Farmed Arctic char

Salmon

Credit: Brenda Guild

Names:

Arctic Char or Arctic Charr (Salvelinus alpinus)

Locations:

Alberta, Manitoba, New Brunswick, Newfoundland and Labrador, Nova Scotia, Ontario, Quebec, and Yukon

Methods:

Juveniles: land-based hatchery facilities (flow through and recirculation)

Grow-Out: land-based systems (flow through and recirculation) and saltwater net pens

Broodstock: land-based (flow through and recirculation)

At a Glance

Freshwater Arctic char aquaculture is a small, but growing industry in Canada. As its name suggests, Arctic char thrives in cold water and so is suited to aquaculture in Canada’s North.

While the farming of Arctic char is still relatively young in Canada, the industry is diverse. Operators produce both eggs and mature fish. Arctic char eggs are exported to a number of countries eager to develop their own char industries, while the meat is sold both domestically and abroad. Arctic char aquaculture is benefiting First Nations and remote communities in Canada, economically and socially.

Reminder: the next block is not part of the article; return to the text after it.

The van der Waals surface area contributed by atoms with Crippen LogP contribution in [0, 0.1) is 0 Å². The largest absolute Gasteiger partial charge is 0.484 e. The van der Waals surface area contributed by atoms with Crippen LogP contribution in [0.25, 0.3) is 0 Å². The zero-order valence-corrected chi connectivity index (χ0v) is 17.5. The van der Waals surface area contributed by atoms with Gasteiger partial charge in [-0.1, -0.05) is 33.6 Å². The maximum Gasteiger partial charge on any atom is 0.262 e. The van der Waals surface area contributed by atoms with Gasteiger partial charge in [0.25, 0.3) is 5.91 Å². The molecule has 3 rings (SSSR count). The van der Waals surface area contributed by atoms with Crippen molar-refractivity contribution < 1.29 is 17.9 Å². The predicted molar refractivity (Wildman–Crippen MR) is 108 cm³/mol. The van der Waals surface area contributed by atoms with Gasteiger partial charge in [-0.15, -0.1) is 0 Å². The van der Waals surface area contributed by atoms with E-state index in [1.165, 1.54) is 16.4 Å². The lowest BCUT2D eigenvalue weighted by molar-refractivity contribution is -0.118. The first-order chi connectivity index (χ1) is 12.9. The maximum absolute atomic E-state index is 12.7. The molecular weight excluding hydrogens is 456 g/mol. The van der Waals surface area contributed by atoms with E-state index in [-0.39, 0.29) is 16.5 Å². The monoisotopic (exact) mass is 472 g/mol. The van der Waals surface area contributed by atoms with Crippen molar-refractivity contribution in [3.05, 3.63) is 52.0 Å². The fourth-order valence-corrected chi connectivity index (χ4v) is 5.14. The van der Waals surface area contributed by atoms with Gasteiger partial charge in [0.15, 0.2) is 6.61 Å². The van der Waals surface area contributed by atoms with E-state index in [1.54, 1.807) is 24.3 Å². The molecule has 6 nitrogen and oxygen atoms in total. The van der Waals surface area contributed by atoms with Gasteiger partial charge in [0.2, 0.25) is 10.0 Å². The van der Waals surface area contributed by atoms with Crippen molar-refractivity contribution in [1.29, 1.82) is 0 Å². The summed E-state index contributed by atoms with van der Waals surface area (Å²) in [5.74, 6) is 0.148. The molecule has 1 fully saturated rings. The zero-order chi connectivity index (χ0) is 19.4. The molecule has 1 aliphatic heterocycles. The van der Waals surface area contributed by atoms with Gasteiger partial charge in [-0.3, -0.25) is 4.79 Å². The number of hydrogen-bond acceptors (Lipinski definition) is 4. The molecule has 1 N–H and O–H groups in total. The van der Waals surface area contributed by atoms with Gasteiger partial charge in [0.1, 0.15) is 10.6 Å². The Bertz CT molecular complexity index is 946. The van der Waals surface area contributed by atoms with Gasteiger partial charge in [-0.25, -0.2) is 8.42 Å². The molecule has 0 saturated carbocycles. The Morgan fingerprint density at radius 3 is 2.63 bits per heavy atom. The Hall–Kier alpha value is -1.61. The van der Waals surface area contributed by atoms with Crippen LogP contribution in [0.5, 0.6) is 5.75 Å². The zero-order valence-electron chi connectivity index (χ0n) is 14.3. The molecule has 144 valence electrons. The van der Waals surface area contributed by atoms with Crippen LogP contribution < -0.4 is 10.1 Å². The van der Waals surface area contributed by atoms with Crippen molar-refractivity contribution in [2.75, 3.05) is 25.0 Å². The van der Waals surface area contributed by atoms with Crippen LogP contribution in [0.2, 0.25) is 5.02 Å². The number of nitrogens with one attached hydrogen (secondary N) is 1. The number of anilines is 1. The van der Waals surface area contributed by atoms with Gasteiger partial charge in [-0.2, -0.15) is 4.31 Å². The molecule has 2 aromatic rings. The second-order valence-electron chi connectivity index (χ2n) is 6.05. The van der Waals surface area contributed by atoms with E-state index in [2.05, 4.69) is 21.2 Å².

For more information on aquaculture’s impact, consult Communities and Employment.

Regulations

The Arctic char aquaculture industry is comprehensively regulated at the federal, provincial and territorial levels. Regulation of the industry helps to ensure sustainable farms and the environments in which they operate. Provincial and territorial governments have regulatory responsibilities in licensing sites and processing plants. Management of the aquaculture industry is based on science and also incorporates traditional and local knowledge.

Scientific Research

Scientific research is important for the responsible development of the Arctic char aquaculture industry in Canada. A number of innovative research initiatives have been undertaken by Fisheries and Oceans Canada, industry, academic and other government researchers to optimize Arctic Char growth performance and health, as well as environmental conditions in culture practices.